Books and Movies Reviews

To Kill A Mocking Bird- Full grade 9 BR

Harper Lee choose the setting as an imaginary (May comb) county in Alabama during the 1930's.
She set the story during this time because it was a time of social turbulence, and a time when
Americans began to start thinking about more modern social issues.This was the perfect setting in which to create a theme that illustrates the injustices of prejudice, intolerance, and quick judgments of others.
Harper Lee chose to tell the book from the eyes of Scout, because Scout's innocence and young
age allow her to have a pure, untainted view on any event that takes place. In general, Scout
observes, but has no preconception of the events that develop.For a child, it is easier to see the shades of gray of someone’s character. A child cannot see someone;s
age or gender etc… as a cause for their problems or shortcomings.
Thefirst character to be judged swiftly and wrongly is the Finch;s neighbor Boo Radley. Boo is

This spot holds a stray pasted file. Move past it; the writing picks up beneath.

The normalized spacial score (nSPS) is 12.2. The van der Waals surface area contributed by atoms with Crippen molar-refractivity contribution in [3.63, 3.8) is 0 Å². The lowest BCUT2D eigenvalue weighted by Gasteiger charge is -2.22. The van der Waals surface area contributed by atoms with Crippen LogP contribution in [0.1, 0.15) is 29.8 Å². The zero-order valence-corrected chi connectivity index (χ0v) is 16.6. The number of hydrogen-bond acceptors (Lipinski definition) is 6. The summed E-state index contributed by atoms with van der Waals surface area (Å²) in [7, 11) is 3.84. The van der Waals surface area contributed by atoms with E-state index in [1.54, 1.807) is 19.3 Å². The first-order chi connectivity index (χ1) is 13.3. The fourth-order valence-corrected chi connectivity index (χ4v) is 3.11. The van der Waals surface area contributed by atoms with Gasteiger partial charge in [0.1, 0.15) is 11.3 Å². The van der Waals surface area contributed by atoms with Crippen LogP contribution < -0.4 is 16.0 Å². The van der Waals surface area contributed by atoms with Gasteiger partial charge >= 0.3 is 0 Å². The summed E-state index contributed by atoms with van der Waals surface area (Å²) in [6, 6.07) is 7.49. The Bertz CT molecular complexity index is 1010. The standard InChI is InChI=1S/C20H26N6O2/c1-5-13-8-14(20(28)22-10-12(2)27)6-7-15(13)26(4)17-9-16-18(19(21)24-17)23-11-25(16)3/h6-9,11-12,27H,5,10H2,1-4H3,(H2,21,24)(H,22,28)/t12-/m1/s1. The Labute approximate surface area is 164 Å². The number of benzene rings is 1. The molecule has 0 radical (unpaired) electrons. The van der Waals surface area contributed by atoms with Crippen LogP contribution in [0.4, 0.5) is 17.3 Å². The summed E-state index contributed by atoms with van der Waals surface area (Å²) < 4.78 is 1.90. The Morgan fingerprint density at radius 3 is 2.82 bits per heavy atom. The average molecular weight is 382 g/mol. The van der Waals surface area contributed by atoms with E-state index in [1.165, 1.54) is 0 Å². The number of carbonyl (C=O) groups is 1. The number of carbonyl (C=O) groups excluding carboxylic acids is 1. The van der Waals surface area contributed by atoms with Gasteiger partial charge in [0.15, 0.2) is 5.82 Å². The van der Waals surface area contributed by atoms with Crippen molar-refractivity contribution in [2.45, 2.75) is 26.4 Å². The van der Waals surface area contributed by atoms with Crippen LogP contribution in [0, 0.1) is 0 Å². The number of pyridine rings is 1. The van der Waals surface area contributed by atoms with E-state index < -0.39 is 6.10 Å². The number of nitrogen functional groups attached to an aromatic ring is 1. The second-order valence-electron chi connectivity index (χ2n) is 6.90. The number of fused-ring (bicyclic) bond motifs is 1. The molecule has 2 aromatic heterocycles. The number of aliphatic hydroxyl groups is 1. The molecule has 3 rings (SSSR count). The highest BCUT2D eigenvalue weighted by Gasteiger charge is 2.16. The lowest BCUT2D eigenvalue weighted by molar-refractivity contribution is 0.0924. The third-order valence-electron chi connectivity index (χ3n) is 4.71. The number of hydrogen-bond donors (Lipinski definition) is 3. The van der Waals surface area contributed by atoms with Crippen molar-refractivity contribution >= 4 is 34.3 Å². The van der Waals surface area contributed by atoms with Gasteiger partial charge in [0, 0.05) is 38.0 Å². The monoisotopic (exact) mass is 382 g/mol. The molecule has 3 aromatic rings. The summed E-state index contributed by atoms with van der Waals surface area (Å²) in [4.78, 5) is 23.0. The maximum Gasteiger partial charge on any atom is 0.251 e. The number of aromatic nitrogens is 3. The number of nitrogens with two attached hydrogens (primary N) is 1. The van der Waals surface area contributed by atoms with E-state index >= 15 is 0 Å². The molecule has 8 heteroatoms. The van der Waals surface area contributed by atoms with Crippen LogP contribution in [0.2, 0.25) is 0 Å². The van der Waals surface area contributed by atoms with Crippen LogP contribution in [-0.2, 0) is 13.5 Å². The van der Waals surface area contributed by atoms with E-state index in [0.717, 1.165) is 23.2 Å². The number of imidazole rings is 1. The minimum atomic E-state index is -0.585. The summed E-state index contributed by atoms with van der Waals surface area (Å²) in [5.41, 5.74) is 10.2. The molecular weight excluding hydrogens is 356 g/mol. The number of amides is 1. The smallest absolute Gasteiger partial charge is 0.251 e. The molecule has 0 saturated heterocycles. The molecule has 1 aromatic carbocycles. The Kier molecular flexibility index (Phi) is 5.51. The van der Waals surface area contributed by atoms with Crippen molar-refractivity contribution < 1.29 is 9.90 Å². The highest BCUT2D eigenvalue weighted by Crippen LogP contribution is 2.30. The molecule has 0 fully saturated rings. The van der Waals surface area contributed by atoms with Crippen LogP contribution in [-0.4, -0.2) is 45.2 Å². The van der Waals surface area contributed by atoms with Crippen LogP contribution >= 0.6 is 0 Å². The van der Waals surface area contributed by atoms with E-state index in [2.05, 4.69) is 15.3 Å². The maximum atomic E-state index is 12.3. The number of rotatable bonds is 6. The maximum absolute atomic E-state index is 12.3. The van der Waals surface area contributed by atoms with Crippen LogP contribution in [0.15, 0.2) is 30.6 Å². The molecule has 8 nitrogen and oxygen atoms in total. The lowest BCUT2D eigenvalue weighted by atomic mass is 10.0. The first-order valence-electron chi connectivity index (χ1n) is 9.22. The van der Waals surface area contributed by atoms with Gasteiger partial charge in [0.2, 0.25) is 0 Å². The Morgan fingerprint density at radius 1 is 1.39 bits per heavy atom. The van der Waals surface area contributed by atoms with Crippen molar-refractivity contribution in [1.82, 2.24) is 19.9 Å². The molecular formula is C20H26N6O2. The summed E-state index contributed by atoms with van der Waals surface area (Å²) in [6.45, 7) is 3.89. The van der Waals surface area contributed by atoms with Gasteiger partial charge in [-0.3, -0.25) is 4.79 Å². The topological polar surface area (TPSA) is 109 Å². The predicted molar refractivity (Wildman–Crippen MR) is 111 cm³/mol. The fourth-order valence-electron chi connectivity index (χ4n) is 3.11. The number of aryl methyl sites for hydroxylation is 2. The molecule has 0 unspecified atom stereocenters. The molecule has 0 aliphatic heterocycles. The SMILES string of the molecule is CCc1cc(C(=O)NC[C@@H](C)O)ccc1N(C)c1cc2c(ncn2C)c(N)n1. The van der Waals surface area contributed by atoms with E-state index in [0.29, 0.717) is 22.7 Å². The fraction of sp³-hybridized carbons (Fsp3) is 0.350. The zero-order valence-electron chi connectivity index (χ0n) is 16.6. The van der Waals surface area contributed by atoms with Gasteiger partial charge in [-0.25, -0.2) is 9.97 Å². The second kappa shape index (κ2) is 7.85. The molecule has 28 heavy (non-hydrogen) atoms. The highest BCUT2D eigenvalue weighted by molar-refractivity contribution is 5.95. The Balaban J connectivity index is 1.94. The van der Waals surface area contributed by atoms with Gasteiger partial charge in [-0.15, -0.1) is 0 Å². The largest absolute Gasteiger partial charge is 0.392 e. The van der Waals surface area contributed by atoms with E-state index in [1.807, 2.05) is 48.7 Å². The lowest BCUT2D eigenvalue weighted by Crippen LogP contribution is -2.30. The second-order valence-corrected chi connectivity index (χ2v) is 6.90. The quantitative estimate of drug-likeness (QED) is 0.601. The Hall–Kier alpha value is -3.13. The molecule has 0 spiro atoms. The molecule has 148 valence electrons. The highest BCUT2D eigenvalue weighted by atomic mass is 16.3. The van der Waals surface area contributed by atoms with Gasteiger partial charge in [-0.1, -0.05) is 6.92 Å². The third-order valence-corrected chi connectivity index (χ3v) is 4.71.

introduced as a hermit that lives shut up in his house, completely isolated from the outside world.
Dill, Jem, and Scout spend most of their free time either ridiculing Boo or trying to lure him out of his house. By using the children;s innocent fear of the unknown, Harper Lee succeeds in
demonstrating the basis of all prejudice. In the end, the Finch;s bizarre neighbor becomes a hero and saves the children from almost certain death. While the children imagined and concluded Boo was a monster of some sort, he ends up saving the children of whom he knows almost nothing about.This part also brings about a decision where abiding by the law would be an injustice.
Harper Lee introduces and portrays Bob Ewell as a villainous and evil man, but she creates Bob in this way to illustrate how judgment is too quickly made. Harper Lee begins to unfolds the root of Bob;s anger. She also illustrates the sordid and destitute conditions the Ewell;s live in. Poor,


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